But under Jacques Chirac, France had refused to intervene in the Iraq war and the young cell’s stance wasn’t really a movement against the French state. It was more a rage directed against the US. Some of the group stated that jihad wasn’t done in France. The focal point was fighting a foreign invader in Iraq.

“They were the pioneers of French jihadiism,” said Jacques Follorou, a journalist at Le Monde and author of the book Democracy under Control, the Posthumous Victory of Bin Laden, about security issues

A bit later in the same article ....

Kouachi, who scraped a living delivering for El Primo Pizza on the other side of the ring-road that serves as a moat around Paris, was arrested in January 2005 on his way to catch a flight to Damascus, believed to be ultimately heading for Iraq ..... He got a relatively light prison sentence, three years with 18 months suspended, as there was little hard evidence against him except a plane ticket for Damascus.

After his arrest while trying to fly to Damascus in 2005, Kouachi was on remand in the notorious Fleury-Mérogis prison south of Paris, a super-size decaying concrete mega-jail, which is Europe’s largest prison ..... He added that when the young men were arrested and held on remand before their case in 2008, prison gave them access to a universe never known before. “If the Butte-Chaumonts was an informal school of jihad, prison was the superior diploma.”

....

One of the prisoners involved in publicising the terrible conditions [in the prison] was Amédy Coulibaly. He was an armed robber on his third sentence, this time for robbery, receiving stolen goods and using false number plates. Coulibaly met Kouachi inside the prison and they became close during seven months on the same wing – prisoners from similar backgrounds and affinity were kept together on the same blocks, which allowed them to convene. Less than a decade later, Coulibaly joined the Kouachis in last week’s terrorist attacks .... In prison together, Kouachi and Coulibaly found not only friendship but a mentor who radicalised them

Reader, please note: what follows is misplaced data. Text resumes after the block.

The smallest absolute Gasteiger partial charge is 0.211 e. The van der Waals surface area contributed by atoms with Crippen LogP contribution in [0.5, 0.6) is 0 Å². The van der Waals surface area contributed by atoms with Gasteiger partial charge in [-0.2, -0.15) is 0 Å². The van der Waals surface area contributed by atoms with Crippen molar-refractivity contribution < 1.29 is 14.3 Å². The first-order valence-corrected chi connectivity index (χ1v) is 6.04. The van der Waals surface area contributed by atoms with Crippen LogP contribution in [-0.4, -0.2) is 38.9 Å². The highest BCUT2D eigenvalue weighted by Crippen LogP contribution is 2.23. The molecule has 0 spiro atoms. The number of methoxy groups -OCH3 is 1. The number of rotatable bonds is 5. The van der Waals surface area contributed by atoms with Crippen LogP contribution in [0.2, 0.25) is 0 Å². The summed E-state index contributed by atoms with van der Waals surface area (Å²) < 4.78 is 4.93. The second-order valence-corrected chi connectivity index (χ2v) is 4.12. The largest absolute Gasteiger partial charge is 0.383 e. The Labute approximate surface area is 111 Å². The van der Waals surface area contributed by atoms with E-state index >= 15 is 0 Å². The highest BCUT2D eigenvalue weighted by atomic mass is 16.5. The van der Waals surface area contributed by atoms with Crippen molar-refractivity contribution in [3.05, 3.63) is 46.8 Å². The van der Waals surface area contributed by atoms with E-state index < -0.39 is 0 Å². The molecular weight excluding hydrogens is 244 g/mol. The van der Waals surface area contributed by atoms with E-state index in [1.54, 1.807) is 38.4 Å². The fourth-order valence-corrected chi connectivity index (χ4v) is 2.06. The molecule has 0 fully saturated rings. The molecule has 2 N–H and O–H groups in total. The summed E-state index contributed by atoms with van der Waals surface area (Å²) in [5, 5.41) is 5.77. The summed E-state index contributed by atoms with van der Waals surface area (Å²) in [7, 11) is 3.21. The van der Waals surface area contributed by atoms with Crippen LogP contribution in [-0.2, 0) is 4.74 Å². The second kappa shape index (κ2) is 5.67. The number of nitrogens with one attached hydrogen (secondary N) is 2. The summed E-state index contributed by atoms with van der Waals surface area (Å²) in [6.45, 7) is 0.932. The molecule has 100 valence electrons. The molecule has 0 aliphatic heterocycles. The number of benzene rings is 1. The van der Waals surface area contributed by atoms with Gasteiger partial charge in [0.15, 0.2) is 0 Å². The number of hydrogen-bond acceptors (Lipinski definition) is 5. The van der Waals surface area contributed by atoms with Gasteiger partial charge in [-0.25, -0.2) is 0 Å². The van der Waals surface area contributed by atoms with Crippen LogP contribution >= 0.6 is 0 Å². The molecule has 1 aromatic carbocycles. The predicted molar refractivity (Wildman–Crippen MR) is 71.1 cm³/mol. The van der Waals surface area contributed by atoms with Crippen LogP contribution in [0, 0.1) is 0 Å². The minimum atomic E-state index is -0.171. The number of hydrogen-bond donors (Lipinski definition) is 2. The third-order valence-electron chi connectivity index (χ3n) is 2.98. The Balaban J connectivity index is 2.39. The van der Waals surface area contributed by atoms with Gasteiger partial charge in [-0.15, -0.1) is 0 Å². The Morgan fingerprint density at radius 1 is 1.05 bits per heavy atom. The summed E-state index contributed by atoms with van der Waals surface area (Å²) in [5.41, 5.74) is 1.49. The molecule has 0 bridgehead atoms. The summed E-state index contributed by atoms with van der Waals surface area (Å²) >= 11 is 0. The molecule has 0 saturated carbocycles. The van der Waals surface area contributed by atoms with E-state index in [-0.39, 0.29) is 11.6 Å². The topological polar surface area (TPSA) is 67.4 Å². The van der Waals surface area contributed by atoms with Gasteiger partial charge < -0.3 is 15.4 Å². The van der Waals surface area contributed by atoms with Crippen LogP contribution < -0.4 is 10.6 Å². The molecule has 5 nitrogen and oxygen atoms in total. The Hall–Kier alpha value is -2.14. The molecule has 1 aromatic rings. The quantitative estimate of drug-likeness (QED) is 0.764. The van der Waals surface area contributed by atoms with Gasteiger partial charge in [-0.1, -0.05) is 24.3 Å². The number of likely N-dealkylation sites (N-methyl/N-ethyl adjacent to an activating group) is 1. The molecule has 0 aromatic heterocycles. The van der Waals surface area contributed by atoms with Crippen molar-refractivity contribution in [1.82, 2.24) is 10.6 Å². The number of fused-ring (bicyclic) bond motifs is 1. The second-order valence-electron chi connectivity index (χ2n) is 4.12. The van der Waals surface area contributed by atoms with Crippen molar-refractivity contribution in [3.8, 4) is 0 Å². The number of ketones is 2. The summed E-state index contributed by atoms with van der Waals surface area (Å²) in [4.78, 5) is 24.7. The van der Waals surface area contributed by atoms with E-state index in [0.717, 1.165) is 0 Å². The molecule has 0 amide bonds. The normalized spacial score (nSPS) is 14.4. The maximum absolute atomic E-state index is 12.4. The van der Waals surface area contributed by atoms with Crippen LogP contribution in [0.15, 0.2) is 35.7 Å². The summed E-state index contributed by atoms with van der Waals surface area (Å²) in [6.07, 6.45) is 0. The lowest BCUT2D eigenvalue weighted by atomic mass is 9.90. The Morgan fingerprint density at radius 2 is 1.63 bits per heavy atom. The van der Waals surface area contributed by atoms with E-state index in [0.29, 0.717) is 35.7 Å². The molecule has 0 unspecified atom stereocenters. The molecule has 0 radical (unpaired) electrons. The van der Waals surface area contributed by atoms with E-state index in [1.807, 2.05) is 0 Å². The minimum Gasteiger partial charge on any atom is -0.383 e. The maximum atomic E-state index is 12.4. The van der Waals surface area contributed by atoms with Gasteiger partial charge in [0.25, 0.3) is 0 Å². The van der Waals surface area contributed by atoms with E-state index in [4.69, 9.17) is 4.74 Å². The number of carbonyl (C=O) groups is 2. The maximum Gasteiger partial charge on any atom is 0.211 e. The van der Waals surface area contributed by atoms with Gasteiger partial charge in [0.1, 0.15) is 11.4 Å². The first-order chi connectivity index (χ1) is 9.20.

Comment: Re:nonsense (Score 1) 462

by CrimsonAvenger (#49630011) Attached to: The Medical Bill Mystery

I call up my doctor and dentist and make a reservation and am in with a few days and at a time I want, never fails.

Oddly enough, that's just how it works here. Last time I came down with something (two weeks ago, still not quite over it, since it's a two-week+ disease), I called my GP, got an appointment later that morning...

Comment: Re:Not law yet (Score 1) 179

by IamTheRealMike (#49629929) Attached to: French Version of 'Patriot Act' Becomes Law

I also use Gandi but only for DNS. As far as I can tell there's not much useful that intelligence agencies could do with that, except get IPs of ISP resolvers that are looking up the names. So I will probably leave things be for now. But I wouldn't buy any other more critical services from them. Shame - seems like a good company.

Comment: Re:the rigamarole is political, not diplomatic (Score 5, Informative) 160

by IamTheRealMike (#49629885) Attached to: Extreme Secrecy Eroding Support For Trans-Pacific Partnership

Yep. These things don't seem to be as complex as you'd imagine.

When the Doha round failed at the WTO, lots of trade negotiators gave up. They thought it was hopeless. Eventually they narrowed the scope dramatically and produced a new deal (the Bali round) on reducing red tape imposed on importers/exporters. It was one of those "negotiators up until early hours of the morning, multi-day cramfest" kind of things. So I figured it'd be some horribly complex document I'd need years of legal training to understand.

Lol, nope. The agreement is here. The requirements are unbelievably trivial. Some of the things agreed to are, for instance, that import rules should be available on the internet, and if they change whilst a ship is sailing, the rules at the time of departure apply not the time of arrival. Other rules specify that when governments make decisions they should actually be issued in writing, and ports should do customs inspections on perishable goods before non-perishable.

The mind-numbing obviousness of what was agreed is sad. Reading it is quite depressing as it makes you realise how hopelessly inept and corrupt some countries must be.

Apparently one of the reasons the Doha round failed was an inability to agree on what units to use when weighing things. I mean seriously, wtf?

These things don't seem to justify the elaborate theatre that goes into them.

Aren't you glad you're not getting all the government you pay for now?